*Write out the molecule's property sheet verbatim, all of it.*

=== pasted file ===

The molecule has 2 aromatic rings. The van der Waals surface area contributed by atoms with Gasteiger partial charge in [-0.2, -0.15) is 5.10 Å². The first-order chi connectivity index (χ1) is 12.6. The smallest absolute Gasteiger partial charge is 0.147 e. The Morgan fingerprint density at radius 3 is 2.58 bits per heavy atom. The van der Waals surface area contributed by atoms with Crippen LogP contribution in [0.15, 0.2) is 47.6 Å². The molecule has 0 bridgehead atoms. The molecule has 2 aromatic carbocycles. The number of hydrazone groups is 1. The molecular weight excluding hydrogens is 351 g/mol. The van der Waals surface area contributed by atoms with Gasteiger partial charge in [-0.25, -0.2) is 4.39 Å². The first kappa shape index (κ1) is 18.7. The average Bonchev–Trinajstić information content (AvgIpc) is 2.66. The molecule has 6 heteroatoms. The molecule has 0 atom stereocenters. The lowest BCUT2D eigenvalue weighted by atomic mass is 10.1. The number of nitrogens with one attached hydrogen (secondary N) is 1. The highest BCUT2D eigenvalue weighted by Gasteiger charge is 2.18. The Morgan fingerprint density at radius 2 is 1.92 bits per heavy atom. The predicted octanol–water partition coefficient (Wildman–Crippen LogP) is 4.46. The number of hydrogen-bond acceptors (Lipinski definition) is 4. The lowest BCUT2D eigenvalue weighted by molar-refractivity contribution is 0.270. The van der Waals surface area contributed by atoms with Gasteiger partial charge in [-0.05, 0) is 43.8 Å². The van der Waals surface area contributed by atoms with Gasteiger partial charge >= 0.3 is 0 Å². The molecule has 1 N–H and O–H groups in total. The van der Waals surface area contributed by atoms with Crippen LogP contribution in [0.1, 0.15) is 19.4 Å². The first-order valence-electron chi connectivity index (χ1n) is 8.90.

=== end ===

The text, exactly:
The molecule has 2 aromatic rings. The van der Waals surface area contributed by atoms with Gasteiger partial charge in [-0.2, -0.15) is 5.10 Å². The first-order chi connectivity index (χ1) is 12.6. The smallest absolute Gasteiger partial charge is 0.147 e. The Morgan fingerprint density at radius 3 is 2.58 bits per heavy atom. The van der Waals surface area contributed by atoms with Crippen LogP contribution in [0.15, 0.2) is 47.6 Å². The molecule has 0 bridgehead atoms. The molecule has 2 aromatic carbocycles. The number of hydrazone groups is 1. The molecular weight excluding hydrogens is 351 g/mol. The van der Waals surface area contributed by atoms with Gasteiger partial charge in [-0.25, -0.2) is 4.39 Å². The first kappa shape index (κ1) is 18.7. The average Bonchev–Trinajstić information content (AvgIpc) is 2.66. The molecule has 6 heteroatoms. The molecule has 0 atom stereocenters. The lowest BCUT2D eigenvalue weighted by atomic mass is 10.1. The number of nitrogens with one attached hydrogen (secondary N) is 1. The highest BCUT2D eigenvalue weighted by Gasteiger charge is 2.18. The Morgan fingerprint density at radius 2 is 1.92 bits per heavy atom. The predicted octanol–water partition coefficient (Wildman–Crippen LogP) is 4.46. The number of hydrogen-bond acceptors (Lipinski definition) is 4. The lowest BCUT2D eigenvalue weighted by molar-refractivity contribution is 0.270. The van der Waals surface area contributed by atoms with Gasteiger partial charge in [-0.05, 0) is 43.8 Å². The van der Waals surface area contributed by atoms with Gasteiger partial charge >= 0.3 is 0 Å². The molecule has 1 N–H and O–H groups in total. The van der Waals surface area contributed by atoms with Crippen LogP contribution in [0.1, 0.15) is 19.4 Å². The first-order valence-electron chi connectivity index (χ1n) is 8.90.